How Super Antibodies From Mom Protect Baby and May Help Treat Disease

A new study shows that pregnant women make super antibodies that can fight off infection in their babies and could help cure deadly diseases.
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Assistant Editor
June 8, 2022
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It’s widely known that pregnant moms pass precious immunity to their babies that helps protect them during their first few months of life. But until last week, doctors didn’t know how this super immunity worked.

A new study published on June 8 in the peer-reviewed science journal Nature explains how mother-provided immunity works, and how, by mimicking these antibodies, scientists may be able to treat deadly diseases and develop better vaccines.

Conducted by Cincinnati Children’s Hospital Medical Center, the study identifies a specific sugar (sialic acid) that is changed during pregnancy to allow immunoglobulin G—the body’s most common type of antibody—to take on an expanded protective role, essentially turning regular antibodies into super antibodies.

“For many years, scientists believed that antibodies cannot get inside cells. They don’t have the necessary machinery. And so, infections caused by pathogens that live exclusively inside cells were thought to be invisible to antibody-based therapies,” the senior author of the study, Sing Sing Way, MD, PhD, said in a press release. “Our findings show that pregnancy changes the structure of certain sugars attached to the antibodies, which allows them to protect babies from infection by a much wider range of pathogens.”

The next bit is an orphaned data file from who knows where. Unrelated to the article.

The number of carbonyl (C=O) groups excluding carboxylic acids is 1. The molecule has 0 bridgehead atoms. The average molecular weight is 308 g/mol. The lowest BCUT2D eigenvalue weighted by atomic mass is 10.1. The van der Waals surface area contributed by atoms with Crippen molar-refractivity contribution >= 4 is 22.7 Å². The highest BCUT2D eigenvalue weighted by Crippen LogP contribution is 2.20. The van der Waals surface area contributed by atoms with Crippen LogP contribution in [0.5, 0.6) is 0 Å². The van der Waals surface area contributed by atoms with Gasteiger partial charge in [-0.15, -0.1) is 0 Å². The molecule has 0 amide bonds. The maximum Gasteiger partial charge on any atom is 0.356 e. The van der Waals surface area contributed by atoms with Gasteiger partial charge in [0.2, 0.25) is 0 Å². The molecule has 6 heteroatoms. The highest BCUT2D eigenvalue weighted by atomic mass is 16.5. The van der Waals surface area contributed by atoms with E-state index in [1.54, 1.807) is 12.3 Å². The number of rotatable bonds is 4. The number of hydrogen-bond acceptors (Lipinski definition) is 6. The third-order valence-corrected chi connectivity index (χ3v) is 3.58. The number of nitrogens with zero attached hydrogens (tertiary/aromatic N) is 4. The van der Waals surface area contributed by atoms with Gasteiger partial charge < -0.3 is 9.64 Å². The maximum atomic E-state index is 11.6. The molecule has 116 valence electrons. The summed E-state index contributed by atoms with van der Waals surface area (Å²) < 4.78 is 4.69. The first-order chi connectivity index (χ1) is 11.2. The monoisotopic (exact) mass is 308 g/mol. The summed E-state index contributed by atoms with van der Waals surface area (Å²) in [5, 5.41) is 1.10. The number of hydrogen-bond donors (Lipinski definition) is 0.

Outside of identifying how mothers pass on this super immunity to babies, the research team also managed to grow these super antibodies in the lab, successfully restoring lost immune protection in mice born without the super antibodies.

The study implies that these lab-grown super antibodies could be used as potential treatments for various disorders, including cancer, asthma and multiple sclerosis, as well as hard-to-shake viral and bacterial infections.

The research also shows that nursing mothers continue to pass protective immunity via these super antibodies to their babies through breast milk long after their natural immunity period. Just further evidence of the incredible feats women’s bodies are capable of.

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